A third, well‐characterized developmental process that has provided a model for mitochondrial biogenesis studies is that of the Arum lily. It is of particular interest because, during flowering, the spadix tissue becomes thermogenic, due to the operation of the cyanide‐resistant alternative oxidase (AOX). The biological function is to attract pollinators, as the rise in temperature stimulates the release of volatile compounds which attract flies (Vanlerberghe and McIntosh, 1997). Increased AOX activity coincides with an increase in AOX protein and mRNA in the spadix and a co‐ordinated decrease in cytochrome oxidase expression. At its peak (D‐day; the day of heat production and floral opening) the respiratory rate of the spadix is equivalent to that of the flight muscle of a humming bird and oxygen uptake is entirely cyanide resistant (Elthon et al., 1989; Rhoads and McIntosh, 1992). Ultrastructural changes have been observed in the appendix of Sauromatum guttatum during anthesis. Skubatz et al. reported that the mitochondria began to divide, first in the epidermal cells (two days before D‐day) and later in the subepidermal cells (on D‐day) (Skubatz et al., 1993). The mitochondria also became more electron dense and this coincided with decreased cytochrome oxidase activity and increased rates of NADH oxidation. In Arum maculatum the activity of mitochondrial TCA cycle enzymes has been found to increase markedly during spadix development, indicating coarse control over TCA cycle activity (MacDougall and ap Rees, 1991).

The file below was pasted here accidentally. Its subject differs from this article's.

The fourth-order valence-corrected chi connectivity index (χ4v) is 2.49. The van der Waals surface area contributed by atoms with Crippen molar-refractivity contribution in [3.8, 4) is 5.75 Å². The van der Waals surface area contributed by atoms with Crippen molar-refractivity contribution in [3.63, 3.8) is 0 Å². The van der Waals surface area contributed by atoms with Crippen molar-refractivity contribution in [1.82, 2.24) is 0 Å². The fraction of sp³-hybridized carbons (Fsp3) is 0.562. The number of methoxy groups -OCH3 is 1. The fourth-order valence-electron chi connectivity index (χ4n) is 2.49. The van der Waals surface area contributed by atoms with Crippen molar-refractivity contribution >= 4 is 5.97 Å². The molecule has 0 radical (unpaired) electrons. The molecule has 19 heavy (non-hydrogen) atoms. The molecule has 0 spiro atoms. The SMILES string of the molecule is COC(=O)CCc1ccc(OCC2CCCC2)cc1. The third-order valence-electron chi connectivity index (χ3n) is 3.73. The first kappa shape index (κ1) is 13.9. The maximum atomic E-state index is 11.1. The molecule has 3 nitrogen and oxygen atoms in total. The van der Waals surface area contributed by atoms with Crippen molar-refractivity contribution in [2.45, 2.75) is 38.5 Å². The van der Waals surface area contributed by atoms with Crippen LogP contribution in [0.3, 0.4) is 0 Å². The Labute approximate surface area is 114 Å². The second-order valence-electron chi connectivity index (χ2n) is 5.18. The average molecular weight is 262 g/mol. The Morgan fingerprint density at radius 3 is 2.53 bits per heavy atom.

Although AOX is present in virtually all plants, its physiological function in non‐thermogenic species has until recently, remained unclear (for reviews see Lambers, 1982, 1985; Siedow and Moore, 1993; Moore et al., 1993; Vanlerberghe and McIntosh, 1994; Vanlerberghe et al., 1994; Wagner and Wagner, 1995). Developmental changes in AOX activity are not unique to thermogenic tissue. Increases in AOX mRNA have been detected during early pollen development in maize (Wen and Chase, 1999) and in common bean (Johns et al., 1993). Conflicting results have been reported during the ripening of climacteric fruits after harvest. In mango, AOX protein and mRNA increase (Kruz‐Hernandez and Gomez‐Lim, 1995), in contrast, protein and activity decrease in tomato (Almeida et al., 1999). AOX may be involved in ripening of tomato since ripening related genes of the non‐climacteric capsicum when expressed in tomato, are induced during ripening but not when AOX inhibitors are applied (Kuntz et al., 1998). Developmental changes in AOX expression have also been found in vegetative tissue. Lennon et al. detected increases in AOX activity during pea leaf development due, partly, to conversion from the oxidized to the reduced (active) form of the AOX protein (Lennon et al., 1995). This increase in AOX activity coincided with a developmental increase in GDC activity and was considered to be related to a change from a bioenergetic to an increased biosynthetic function for the mitochondria (Lennon et al., 1995). Increased AOX activity has also been found during greening of the cotyledons of soybean seedlings (Obenland et al., 1970) and this coincides with increased AOX mRNA (McCabe et al., 1998). These developmental changes in AOX activity provide further evidence of differences in mitochondrial composition. They also illustrate the flexibility of mitochondrial activity. One proposed function for AOX in non‐thermogenic tissue is as an ‘energy overflow’ that allows the TCA cycle to continue to operate under conditions where the cytochrome oxidase pathway has become limiting, thus allowing replenishment of TCA cycle intermediates that have been directed into biosynthetic pathways (Mackenzie and McIntosh, 1999). This is consistent with the observed increase in AOX activity during photosynthetic development of pea (Lennon et al., 1995) and barley leaves (Thompson et al., 1998). A likely function for AOX in non‐thermogenic tissue that is gaining increasing support is that it serves to protect the mitochondria from reactive oxygen species (ROS; e.g. H2O2 and superoxide) generated during electron transport. Maxwell et al. found that antisense suppression of AOX in tobacco cells resulted in a significantly higher level of ROS, while cells overexpressing AOX showed the opposite effect (Maxwell et al., 1999). A similar function has been proposed for the uncoupling protein (PUMP) described above. Linoleic acid was found to decrease Δψ in isolated wheat mitochondria, thus indicating a fatty acid‐translocating function for PUMP similar to that proposed for mammalian uncoupling proteins. This activity was stimulated by addition of ROS (hydrogen peroxide and superoxide) and linoleic acid was also found to reduce the mitochondrial production of ROS. This suggests that ROS can activate PUMP and that this functions to protect the cell against further ROS production (Pastore et al., 2000). Studies of AOX and PUMP during tomato fruit ripening indicate that these two processes operate at different developmental stages. Mitochondria isolated from green tomato fruit showed a higher state of coupling than those from red fruit, although PUMP was present in both. The difference was thought to be due to the higher concentration of fatty acids in the red fruit, which resulted in a greater level of PUMP activity (Costa et al., 1999). The same group also found that linoleic acid inhibited AOX activity and reduced the ADP/O ratio in tomato fruit mitochondria. AOX was more sensitive to linoleic acid inhibition than was PUMP (which is activated by linoleic acid), indicating a differential ‘switch’ between the two energy dissipating pathways during fruit ripening. It was proposed that the two pathways operated sequentially, with PUMP occurring in the presence of high concentrations of fatty acids, such as in red tomato fruit, and AOX operating in unripe fruit (Sluse et al., 1998). If this is the case, there would have to be some purpose in changing from one pathway to another and, given that both processes apparently reduce ROS generation and also lower the ADP/O ratio, until some other function emerges, there is no obvious explanation for this transition.